Just after the Presidential candidates jockeyed for the title of who’s the biggest champion of small business (and, of course, the title of winner of the debate), a new report shows small-business hiring slid for the third month in a row.
The National Federation of Independent Business, a conservative-leaning trade group, said the net change in employment per firm dipped 0.23 in September. It slipped 0.05 in August.
"It isn't any wonder that small firms are not hiring," says William Dunkelberg, the NFIB's chief economist. "Given the tenuous political and economic atmosphere, owners are right to remain pessimistic about the future. They have been given little reason to increase their employment rolls.
The numbers came the morning after Republican candidate Mitt Romney suggested entrepreneurship declined during the Barack Obama years, and Obama reminded viewers he reduced taxes on small businesses 18 times. (A Washington Post poll showed small business voters in swing states awarded debate victory to Romney. The majority of pundits agreed.)
The NFIB report, which suggests more jobs were cut than added, offers a slightly different picture than the one offered by the Intuit Small Business Indexes released earlier this week. The indexes—based on online employment from some 70,000 U.S. small businesses—showed that small firms created some 40,000 jobs in September, or slightly more than they did the previous month.
Both the NFIB and Intuit reports came ahead of the U.S. Department of Labor’s official job numbers, which are set to be released Friday.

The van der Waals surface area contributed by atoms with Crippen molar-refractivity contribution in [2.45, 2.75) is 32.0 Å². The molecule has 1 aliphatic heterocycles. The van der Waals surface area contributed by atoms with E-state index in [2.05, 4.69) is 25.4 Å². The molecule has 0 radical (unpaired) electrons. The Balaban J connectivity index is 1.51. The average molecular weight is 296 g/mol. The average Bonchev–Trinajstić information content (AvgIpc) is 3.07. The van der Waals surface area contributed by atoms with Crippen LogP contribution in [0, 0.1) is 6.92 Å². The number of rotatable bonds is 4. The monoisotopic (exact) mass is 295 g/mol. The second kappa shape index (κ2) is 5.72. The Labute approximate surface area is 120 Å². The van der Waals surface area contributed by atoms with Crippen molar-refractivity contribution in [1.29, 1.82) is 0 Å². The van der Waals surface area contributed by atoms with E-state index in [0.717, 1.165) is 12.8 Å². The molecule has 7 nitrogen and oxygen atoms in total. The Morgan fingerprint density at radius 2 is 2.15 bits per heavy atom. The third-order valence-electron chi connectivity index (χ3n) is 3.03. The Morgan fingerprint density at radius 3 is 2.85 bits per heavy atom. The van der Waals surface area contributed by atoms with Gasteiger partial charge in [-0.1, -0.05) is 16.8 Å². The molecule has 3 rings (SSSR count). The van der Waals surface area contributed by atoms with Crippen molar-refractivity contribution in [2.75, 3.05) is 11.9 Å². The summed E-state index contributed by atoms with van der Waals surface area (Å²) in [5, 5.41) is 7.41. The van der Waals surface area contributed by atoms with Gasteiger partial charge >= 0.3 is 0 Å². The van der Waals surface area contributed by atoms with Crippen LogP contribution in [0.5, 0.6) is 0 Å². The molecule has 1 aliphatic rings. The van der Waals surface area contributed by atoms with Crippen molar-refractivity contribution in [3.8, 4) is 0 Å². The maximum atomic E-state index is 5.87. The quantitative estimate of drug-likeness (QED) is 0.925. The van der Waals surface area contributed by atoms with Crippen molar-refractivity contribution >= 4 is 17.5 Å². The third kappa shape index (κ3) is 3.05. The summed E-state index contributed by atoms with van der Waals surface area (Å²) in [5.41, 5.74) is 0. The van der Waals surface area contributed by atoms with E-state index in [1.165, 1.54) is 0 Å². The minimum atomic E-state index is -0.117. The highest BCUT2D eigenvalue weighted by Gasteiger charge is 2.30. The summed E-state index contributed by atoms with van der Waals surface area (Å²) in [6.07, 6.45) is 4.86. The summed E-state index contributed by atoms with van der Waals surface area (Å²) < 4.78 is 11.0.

Meanwhile, another survey suggests small business jobs numbers won’t be improving drastically anytime soon. A PNC Bank survey of some 1,700 small businesses showed just 23 percent of small businesses expected to add new employees in the next six months—a significant dip from the 28 percent who’d forecasted doing so last spring.
Just 46 percent of small firms expected their sales to increase in the next six months—down from the 58 percent who’d made the same prediction last spring.
Not surprisingly, they also expected lower profits—just over a third (38 percent) predicted an increase, compared to 43 percent in the spring.
“The pace of the U.S. economic and jobs recovery remains disappointing," Stuart Hoffman, chief economist at PNC, told Dow Jones. "Despite significant headwinds like the deepening recession in Europe and impending 'fiscal cliff,' the hiring plans and business outlook reflected in this survey are just enough to keep the modest recovery persistent into 2013."
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